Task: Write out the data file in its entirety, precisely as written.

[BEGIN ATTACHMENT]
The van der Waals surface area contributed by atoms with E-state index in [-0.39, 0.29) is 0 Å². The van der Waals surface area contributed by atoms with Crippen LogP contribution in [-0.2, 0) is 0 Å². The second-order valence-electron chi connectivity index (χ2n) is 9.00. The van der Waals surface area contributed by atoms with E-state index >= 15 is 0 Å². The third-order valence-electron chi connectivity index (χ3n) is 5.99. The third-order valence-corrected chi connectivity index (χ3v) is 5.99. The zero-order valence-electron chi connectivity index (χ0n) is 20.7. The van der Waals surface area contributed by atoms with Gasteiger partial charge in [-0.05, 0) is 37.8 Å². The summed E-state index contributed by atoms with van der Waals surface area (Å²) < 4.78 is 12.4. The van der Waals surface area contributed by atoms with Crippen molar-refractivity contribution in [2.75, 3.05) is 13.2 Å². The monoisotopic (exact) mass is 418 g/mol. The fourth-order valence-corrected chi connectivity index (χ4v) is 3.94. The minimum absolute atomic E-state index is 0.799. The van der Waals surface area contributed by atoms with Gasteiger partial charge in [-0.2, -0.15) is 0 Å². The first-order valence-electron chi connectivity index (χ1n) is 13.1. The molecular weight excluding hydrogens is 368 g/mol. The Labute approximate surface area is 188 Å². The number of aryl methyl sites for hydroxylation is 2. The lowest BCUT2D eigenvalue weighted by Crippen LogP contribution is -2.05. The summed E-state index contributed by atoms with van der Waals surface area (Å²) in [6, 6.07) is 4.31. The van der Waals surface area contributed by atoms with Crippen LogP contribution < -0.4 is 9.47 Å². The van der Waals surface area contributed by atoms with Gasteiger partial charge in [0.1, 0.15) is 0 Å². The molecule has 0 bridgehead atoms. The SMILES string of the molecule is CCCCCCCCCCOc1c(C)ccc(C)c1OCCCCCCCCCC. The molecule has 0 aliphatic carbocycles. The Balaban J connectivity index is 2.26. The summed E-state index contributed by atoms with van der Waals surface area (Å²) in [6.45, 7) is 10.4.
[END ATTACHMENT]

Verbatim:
The van der Waals surface area contributed by atoms with E-state index in [-0.39, 0.29) is 0 Å². The van der Waals surface area contributed by atoms with Crippen LogP contribution in [-0.2, 0) is 0 Å². The second-order valence-electron chi connectivity index (χ2n) is 9.00. The van der Waals surface area contributed by atoms with E-state index >= 15 is 0 Å². The third-order valence-electron chi connectivity index (χ3n) is 5.99. The third-order valence-corrected chi connectivity index (χ3v) is 5.99. The zero-order valence-electron chi connectivity index (χ0n) is 20.7. The van der Waals surface area contributed by atoms with Gasteiger partial charge in [-0.05, 0) is 37.8 Å². The summed E-state index contributed by atoms with van der Waals surface area (Å²) < 4.78 is 12.4. The van der Waals surface area contributed by atoms with Crippen molar-refractivity contribution in [2.75, 3.05) is 13.2 Å². The monoisotopic (exact) mass is 418 g/mol. The fourth-order valence-corrected chi connectivity index (χ4v) is 3.94. The minimum absolute atomic E-state index is 0.799. The van der Waals surface area contributed by atoms with Gasteiger partial charge in [-0.2, -0.15) is 0 Å². The first-order valence-electron chi connectivity index (χ1n) is 13.1. The molecular weight excluding hydrogens is 368 g/mol. The Labute approximate surface area is 188 Å². The number of aryl methyl sites for hydroxylation is 2. The lowest BCUT2D eigenvalue weighted by Crippen LogP contribution is -2.05. The summed E-state index contributed by atoms with van der Waals surface area (Å²) in [6, 6.07) is 4.31. The van der Waals surface area contributed by atoms with Crippen LogP contribution < -0.4 is 9.47 Å². The van der Waals surface area contributed by atoms with Gasteiger partial charge in [0.1, 0.15) is 0 Å². The molecule has 0 bridgehead atoms. The SMILES string of the molecule is CCCCCCCCCCOc1c(C)ccc(C)c1OCCCCCCCCCC. The molecule has 0 aliphatic carbocycles. The Balaban J connectivity index is 2.26. The summed E-state index contributed by atoms with van der Waals surface area (Å²) in [6.45, 7) is 10.4.